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Believing in Santa Claus
I believe Santa Claus had stopped coming to my house by the time we moved to Diamond Vale. I turned eight here.
He’s such a funny type. Most of the years that he comes with a bang, children just don’t remember. Our strongest memories are of the years just before his last one, the ones filled with the excitement of doubt.
Before it all fell apart with age.
Before my grandmother was buried on Christmas Eve. Before we stopped spending Christmases at home. So it would be harder for my mother to croak I’ll Have A Blue Christmas Without You on Old Year’s
Night, crying into her champagne. Siparia, Martinique, Barbados, I remember. Grenada. Where I learned my first powerful lesson about injustice. At that orphanage party, remember. Down the hill from Auntie Shirley’s. Where they took a toy away from one of the residents, one my sister and I had also been given. Because I was raised to complain that mine was broken.
Santa’s last year may have been that same one my mother covered a guava branch with the itchy fiberglass we called angel hair, through which the coloured lights glowed hazily, old strings of screw-in bulbs wound alongside tiny new ones that blinked different ways, bouncing off the poisonous lead-foil tinsel and the rattling plastic ornaments mixed in with the remaining glass bulbs with the spring hangers we kept packed in cottonwool. The ones that so spellbound me as a toddler. I’d wobble up to the tree, they say, when no one noticed, reach out to hold one’s shininess reflecting the flashes. Surprise my stealth, and I’d grab its beauty, tug it to the ground.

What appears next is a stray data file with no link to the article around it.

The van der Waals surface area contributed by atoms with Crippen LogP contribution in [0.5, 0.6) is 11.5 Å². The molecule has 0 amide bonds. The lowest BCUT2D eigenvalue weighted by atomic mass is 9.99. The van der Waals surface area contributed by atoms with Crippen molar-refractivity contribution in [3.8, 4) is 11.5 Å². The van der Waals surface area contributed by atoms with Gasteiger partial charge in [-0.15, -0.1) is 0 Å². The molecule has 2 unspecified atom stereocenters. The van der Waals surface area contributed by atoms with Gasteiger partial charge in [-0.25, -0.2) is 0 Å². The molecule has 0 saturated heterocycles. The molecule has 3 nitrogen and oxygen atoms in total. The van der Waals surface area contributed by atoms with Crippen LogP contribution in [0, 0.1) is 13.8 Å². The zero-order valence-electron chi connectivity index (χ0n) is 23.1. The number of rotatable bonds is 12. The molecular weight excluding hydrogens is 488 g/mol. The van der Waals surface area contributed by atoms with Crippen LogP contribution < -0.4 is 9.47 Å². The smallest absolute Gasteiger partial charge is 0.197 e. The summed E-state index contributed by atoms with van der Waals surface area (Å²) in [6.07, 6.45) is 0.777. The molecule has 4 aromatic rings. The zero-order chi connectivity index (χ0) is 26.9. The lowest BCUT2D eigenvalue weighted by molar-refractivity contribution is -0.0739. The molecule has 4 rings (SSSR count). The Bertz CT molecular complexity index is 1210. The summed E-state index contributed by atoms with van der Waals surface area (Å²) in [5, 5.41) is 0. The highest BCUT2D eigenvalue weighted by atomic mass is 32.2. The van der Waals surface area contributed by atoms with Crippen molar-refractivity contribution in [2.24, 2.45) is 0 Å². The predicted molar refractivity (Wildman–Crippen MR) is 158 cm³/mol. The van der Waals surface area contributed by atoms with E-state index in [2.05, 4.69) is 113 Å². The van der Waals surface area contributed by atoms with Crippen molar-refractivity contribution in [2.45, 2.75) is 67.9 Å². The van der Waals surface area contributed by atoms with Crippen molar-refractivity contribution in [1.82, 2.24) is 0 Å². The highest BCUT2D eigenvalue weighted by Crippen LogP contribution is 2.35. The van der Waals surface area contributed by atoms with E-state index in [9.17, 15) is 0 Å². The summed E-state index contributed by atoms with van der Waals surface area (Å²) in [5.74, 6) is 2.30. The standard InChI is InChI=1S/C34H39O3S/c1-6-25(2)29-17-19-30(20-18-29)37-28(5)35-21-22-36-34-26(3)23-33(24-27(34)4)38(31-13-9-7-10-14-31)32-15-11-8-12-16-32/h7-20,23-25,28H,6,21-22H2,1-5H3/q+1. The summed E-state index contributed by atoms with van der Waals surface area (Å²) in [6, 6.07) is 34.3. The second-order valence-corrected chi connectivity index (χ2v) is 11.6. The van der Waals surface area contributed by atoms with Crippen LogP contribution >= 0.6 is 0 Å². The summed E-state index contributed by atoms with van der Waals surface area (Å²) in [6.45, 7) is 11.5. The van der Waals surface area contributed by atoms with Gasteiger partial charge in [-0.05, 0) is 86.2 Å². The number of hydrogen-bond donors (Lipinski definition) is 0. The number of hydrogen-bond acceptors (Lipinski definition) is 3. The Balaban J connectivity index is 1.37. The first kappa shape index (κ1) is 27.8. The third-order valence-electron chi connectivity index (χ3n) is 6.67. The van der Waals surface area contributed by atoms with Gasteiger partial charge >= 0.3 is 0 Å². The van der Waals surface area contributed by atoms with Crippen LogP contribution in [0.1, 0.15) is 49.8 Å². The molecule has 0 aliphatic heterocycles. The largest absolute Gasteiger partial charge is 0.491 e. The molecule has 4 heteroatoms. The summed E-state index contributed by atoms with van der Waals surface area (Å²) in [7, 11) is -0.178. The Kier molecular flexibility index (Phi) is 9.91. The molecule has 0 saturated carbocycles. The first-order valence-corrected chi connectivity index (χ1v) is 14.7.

Talking the week before Christmas, John urged yet again: Go see Coco. The rave-reviewed Pixar film has been a powerful tool for the Filipino colleague from my youth in raising five-and-a-half-year-old Andrés with Mickey. It’s the film’s treatment of El Día de Muertos, with its ofrendas (ritual gifts our ancestors need, like visas, to cross borders into this world) to which he turned last week.
And that was how, John said, he now believes in Santa Claus.
Santa hasn’t visited Andrés before. They never really thought it through, but John figured Santa atheism was a way to teach scepticism, about faith diversity, to resist groupthink: Everyone else might believe that, but we don’t. Besides, what good was hoodwinking a brown boy that a white man drops down chimneys around the world at midnight to give things to kids like him.
But now John faced a harder lesson. Carol had been in Andrés’s life for a long time. She’d opened a nonprofit nursery school 35 years ago so poor children could have access to good daycare. Her granddaughter, who lived with her, has been his main babysitter. Like Granny Gladys, Carol’s cancer metastasised rapidly. When she grew seriously ill, she’d “gone away.”
They delayed telling him she wasn’t coming back. But then he was going to the house she lived in. And he asked to take her flowers.
“Where is she?”
“The doctors couldn’t help her,” they offered. “Then she should see another one,” he countered. They suggested he tug on his “Invisible String,” the Patrice Karst concept they’d used before to help him manage separation and loneliness.
Then they said she’d gone to the spirit world: that’s where she was.
“How do you know?”
“Because if you believe it, it’s true.”
“But I don’t believe in the spirit world,” Andrés mourned. “Just like you don’t believe in Santa Claus.”
And so they both agreed to believe.
Maybe that’s all that everything in life is about: Governance. Self-worth. Social change. Christmas. Children. Making others believe in something.
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